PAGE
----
Another way to examine the mismatch is the distribution of labor demand and supply among firms. In other words, to what extent are some firms having more difficulty finding workers than others? If there are significant differences across firms, the result should be a significant disparity in wage growth. With the latter in mind, an analysis across 190 industries was done to find the typical deviation from mean wage growth (Chart 4).[2] As the chart shows, under this wage-based approach, labor mismatch appears no more significant now than it was during a good portion of the prerecession years.

Inflation Measures Accelerate

Several measures of headline and core inflation accelerated in the latest readings. Headline Consumer Price Index inflation rose on a 12-month basis to 2.1 percent in May following a 2.0 reading in April. Headline PCE inflation was 1.6 percent in April on a 12-month basis on the heels of a 1.1 percent reading in March.

After establishing a year of low, stable rates, core measures finally jumped (Chart 5). Movements in core rates are useful in forecasting their headline counterparts. For PCE, the latest observations suggest a headline rate of 1.6 percent over the next 12 months.

A couple of factors explain the rise in inflation in April’s data. First, all of the indexes shown in Chart 5 experienced steep drops in April 2013 due to a number of causes, including sequestration of Medicare reimbursements. Consequently, these lower levels had been pulling down the 12-month rates until the April data came in. Second, though less impactful, there was acceleration in recent one-month rates.[3]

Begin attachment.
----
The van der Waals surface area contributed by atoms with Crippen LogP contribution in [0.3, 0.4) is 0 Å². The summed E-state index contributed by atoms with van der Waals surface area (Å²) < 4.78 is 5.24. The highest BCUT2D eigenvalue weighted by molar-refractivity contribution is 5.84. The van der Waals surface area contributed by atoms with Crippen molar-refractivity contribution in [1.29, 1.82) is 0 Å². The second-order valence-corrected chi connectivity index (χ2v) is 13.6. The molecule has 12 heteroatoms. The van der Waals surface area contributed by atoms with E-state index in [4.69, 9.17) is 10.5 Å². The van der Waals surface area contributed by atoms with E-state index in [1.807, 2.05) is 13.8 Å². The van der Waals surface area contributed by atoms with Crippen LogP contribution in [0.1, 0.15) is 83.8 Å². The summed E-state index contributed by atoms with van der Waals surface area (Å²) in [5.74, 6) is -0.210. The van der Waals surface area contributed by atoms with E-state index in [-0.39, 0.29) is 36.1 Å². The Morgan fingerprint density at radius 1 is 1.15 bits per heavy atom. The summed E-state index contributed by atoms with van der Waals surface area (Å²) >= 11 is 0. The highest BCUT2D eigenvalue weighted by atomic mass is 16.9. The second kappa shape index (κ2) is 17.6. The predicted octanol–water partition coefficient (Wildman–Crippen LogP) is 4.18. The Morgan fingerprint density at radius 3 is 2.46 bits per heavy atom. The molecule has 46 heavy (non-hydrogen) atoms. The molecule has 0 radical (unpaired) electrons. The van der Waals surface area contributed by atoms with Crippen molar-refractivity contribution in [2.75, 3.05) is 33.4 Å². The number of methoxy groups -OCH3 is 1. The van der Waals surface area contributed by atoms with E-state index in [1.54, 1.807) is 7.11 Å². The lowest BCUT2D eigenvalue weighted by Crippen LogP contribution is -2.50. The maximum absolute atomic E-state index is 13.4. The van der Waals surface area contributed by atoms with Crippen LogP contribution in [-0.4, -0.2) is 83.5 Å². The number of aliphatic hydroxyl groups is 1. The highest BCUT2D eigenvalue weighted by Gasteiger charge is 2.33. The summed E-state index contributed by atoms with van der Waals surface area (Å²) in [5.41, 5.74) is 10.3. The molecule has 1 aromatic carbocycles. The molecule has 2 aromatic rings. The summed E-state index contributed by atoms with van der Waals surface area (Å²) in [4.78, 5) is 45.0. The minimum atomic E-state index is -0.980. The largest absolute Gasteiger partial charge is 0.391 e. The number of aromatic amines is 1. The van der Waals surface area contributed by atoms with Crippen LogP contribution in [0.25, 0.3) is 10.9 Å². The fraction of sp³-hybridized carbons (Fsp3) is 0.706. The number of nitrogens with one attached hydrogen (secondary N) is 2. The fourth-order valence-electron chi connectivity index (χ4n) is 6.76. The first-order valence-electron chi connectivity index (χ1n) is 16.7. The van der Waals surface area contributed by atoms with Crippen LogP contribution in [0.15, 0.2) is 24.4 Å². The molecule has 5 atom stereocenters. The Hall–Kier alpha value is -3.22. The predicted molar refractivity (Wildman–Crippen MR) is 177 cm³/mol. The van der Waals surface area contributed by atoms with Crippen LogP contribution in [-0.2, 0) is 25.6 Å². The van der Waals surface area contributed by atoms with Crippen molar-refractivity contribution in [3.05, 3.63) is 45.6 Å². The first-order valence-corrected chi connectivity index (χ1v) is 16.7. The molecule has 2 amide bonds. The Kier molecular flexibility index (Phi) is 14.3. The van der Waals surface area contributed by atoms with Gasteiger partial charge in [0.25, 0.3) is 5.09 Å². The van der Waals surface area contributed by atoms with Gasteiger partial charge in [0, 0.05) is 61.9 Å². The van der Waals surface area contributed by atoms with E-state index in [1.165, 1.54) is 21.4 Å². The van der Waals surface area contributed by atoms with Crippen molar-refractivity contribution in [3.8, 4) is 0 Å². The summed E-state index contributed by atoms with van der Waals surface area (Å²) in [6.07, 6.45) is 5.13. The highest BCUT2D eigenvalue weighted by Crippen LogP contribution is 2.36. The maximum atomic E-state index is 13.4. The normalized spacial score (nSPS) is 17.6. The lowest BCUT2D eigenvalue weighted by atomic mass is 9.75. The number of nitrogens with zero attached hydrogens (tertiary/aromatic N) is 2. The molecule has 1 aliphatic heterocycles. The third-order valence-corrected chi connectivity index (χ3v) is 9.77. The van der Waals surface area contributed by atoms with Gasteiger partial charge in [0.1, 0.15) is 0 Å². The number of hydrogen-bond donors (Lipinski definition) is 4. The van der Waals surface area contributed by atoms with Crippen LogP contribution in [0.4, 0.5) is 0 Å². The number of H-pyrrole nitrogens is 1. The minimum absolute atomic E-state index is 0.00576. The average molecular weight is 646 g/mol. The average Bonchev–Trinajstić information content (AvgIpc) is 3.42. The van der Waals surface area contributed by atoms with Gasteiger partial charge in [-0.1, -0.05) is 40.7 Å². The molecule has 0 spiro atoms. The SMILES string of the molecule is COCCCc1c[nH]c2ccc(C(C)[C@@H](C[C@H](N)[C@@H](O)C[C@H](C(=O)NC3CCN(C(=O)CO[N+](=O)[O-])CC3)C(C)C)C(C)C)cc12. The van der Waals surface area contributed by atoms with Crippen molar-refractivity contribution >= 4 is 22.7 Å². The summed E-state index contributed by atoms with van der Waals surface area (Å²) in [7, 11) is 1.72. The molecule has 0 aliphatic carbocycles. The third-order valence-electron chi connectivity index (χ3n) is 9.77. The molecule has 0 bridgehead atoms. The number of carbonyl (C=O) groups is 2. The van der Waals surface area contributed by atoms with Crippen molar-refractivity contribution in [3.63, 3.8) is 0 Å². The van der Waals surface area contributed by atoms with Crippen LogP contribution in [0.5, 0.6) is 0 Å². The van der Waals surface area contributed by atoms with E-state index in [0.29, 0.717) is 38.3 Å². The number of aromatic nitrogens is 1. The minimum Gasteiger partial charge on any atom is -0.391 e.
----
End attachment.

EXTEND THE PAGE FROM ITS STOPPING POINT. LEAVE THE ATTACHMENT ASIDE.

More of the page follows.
Signs Point to Improved Second-Quarter Output Growth

More current data on output growth have been positive. The Institute for Supply Management (ISM) nonmanufacturing business activity subindex climbed in May to 58.8 following a rise in April. Given that the index has been strongly positively correlated with real GDP growth in the past, these increases portend a rebound for output growth in the second quarter.

In addition, ISM manufacturing index readings (55.4 in May, up from 54.9 in April) and the ISM new orders subindex (56.9 in May, up from 55.1 in April) indicate stronger economic activity.

Private forecasts are consistent with improvement, with the Blue Chip consensus projecting 3.7 percent growth (seasonally adjusted and annualized) in the second quarter and 3.1 percent for the second half of the year.

—Alan Armen

Notes
  1. See “Why has the U.S. Beveridge Curve Shifted Back? New Evidence Using Regional Data,” by Robert G. Valletta, Federal Reserve Bank of San Francisco Working Paper no. 2005-25, December 2005.
  2. For each industry, wage growth is the 12-month growth in average hourly earnings. The measure of dispersion is the standard deviation of wage growth across industries as a percent of the mean wage growth. See http://mathworld.wolfram.com/StandardDeviation.html.
  3. “Behind the Numbers: PCE Inflation Update, April 2014,” by Jim Dolmas, Federal Reserve Bank of Dallas, www.dallasfed.org/research/pce/2014/pce1404.cfm.
About the Author

Armen is a research assistant in the Research Department at the Federal Reserve Bank of Dallas.